[Haskell-beginners] computation vs function
Brent Yorgey
byorgey at seas.upenn.edu
Wed Apr 22 16:46:07 EDT 2009
On Wed, Apr 22, 2009 at 10:38:14PM +0200, Daniel Carrera wrote:
> Hello,
>
> I have finished the tutorial at http://ertes.de/articles/monads.html and my
> understanding of monads has increased greatly. I still need to cement some
> concepts in my mind. What exactly is the difference between a computation
> and a function? Monads revolve around computations, so I'd like to
> understand computations better.
"Computation" does not really have any technical meaning, it's just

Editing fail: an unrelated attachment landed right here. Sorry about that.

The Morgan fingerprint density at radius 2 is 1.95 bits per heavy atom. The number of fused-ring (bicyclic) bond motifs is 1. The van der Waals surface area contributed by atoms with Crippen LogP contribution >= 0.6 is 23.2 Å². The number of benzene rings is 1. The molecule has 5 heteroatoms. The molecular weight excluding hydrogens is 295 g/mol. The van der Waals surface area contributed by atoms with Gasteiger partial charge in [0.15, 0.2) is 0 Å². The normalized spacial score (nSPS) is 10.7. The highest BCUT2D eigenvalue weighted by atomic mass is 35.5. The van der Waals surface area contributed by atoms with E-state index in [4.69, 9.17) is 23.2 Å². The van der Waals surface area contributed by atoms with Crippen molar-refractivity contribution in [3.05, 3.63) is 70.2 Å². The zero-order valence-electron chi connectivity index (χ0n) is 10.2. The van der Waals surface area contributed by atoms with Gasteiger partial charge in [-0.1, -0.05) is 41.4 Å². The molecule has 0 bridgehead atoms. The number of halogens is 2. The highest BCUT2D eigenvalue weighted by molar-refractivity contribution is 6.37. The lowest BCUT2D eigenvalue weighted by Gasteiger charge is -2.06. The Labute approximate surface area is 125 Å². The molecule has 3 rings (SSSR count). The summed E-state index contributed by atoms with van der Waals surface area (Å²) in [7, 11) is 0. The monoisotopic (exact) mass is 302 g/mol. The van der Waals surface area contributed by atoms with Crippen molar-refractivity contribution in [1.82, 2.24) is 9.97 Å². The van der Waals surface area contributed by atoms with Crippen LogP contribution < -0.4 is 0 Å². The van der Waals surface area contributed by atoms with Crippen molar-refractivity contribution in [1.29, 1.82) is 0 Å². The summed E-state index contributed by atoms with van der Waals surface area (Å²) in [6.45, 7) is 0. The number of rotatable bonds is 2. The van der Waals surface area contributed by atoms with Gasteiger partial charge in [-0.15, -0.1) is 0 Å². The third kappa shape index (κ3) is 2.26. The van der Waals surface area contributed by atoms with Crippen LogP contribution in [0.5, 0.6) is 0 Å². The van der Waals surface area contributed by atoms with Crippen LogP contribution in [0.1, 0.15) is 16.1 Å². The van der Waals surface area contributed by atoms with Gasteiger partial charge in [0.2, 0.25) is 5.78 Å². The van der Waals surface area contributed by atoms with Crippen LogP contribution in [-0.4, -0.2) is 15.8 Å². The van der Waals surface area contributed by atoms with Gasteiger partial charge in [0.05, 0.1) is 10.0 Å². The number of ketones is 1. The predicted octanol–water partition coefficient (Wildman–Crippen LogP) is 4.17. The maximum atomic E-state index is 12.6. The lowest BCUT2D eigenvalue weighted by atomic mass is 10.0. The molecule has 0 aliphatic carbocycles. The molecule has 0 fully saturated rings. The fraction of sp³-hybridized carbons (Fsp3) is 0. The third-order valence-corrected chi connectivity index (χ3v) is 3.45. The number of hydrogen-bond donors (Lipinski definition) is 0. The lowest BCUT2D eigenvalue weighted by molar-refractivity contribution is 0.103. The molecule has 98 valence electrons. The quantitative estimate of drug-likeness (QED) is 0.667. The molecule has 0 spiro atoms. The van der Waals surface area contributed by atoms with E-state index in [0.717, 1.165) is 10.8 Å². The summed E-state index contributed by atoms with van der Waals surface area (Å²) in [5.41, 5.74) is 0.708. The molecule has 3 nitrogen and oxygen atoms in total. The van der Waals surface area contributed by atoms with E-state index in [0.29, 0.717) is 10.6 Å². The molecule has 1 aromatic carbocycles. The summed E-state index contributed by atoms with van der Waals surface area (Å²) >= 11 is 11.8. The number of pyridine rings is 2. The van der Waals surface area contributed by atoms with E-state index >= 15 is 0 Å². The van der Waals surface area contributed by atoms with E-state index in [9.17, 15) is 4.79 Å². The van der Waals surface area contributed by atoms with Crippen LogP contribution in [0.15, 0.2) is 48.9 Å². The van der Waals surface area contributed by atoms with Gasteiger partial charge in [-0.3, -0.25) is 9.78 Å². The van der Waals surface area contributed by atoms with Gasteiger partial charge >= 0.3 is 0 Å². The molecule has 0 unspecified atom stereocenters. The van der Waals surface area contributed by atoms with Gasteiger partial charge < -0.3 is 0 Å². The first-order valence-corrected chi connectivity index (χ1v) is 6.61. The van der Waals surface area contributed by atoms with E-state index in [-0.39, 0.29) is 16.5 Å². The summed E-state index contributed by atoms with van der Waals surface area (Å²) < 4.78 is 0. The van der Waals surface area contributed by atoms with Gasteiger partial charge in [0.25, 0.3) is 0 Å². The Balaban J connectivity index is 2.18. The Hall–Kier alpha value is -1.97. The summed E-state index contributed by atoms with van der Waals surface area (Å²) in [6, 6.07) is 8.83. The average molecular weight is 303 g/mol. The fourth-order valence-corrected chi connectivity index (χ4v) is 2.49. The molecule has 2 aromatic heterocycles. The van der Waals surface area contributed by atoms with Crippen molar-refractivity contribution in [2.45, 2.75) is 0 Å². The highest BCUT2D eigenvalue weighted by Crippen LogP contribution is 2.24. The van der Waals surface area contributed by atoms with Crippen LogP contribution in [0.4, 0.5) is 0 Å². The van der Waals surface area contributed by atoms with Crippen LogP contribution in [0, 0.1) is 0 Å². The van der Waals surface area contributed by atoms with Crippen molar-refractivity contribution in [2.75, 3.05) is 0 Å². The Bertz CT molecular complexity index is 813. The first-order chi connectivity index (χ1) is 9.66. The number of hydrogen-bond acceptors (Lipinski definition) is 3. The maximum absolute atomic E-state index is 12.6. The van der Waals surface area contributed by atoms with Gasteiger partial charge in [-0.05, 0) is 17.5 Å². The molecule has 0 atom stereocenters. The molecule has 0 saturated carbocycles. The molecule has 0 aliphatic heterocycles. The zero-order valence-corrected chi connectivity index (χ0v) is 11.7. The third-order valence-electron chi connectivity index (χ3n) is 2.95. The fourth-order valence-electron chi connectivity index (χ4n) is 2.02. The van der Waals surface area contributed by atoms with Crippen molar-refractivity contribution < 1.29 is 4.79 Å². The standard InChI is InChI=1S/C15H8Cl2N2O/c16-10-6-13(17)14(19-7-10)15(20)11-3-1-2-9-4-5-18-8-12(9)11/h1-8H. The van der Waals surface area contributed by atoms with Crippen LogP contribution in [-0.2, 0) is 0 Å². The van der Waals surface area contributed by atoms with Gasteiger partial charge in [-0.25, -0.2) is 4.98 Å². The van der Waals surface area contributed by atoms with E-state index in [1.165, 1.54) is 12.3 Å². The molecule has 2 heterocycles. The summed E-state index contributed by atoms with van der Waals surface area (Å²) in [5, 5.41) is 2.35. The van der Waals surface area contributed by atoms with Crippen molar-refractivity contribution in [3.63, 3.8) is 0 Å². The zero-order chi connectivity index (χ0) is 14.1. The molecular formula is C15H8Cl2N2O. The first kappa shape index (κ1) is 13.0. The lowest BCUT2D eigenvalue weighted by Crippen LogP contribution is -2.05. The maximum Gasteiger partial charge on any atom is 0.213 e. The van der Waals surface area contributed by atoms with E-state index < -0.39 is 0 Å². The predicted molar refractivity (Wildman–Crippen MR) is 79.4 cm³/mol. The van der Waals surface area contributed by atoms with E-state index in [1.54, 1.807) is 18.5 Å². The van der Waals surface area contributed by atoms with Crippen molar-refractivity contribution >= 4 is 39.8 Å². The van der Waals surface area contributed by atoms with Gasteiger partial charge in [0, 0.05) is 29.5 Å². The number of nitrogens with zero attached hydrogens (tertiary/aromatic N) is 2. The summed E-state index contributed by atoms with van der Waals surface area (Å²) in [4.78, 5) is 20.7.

supposed to be an intuition. But the term "computation" is often used
to refer to things of type (m a) where m is a Monad. You can clearly
see from the types that something of type (m a) is different than
something of type (a -> b). The former takes no inputs and somehow
produces value(s) of type a; the latter takes something of type a as
input and produces something of type b as output.
However, you could also legitimately thing of things of type (a -> b)
as "computations"; more interestingly, you can think of things of type
(a -> m b) as "parameterized computations" which can be composed in
nice ways.
Don't rely too heavily on the "computation" idea; monads certainly
don't "revolve around computations", it's only one particular way of
giving intuition for monads which does.
-Brent
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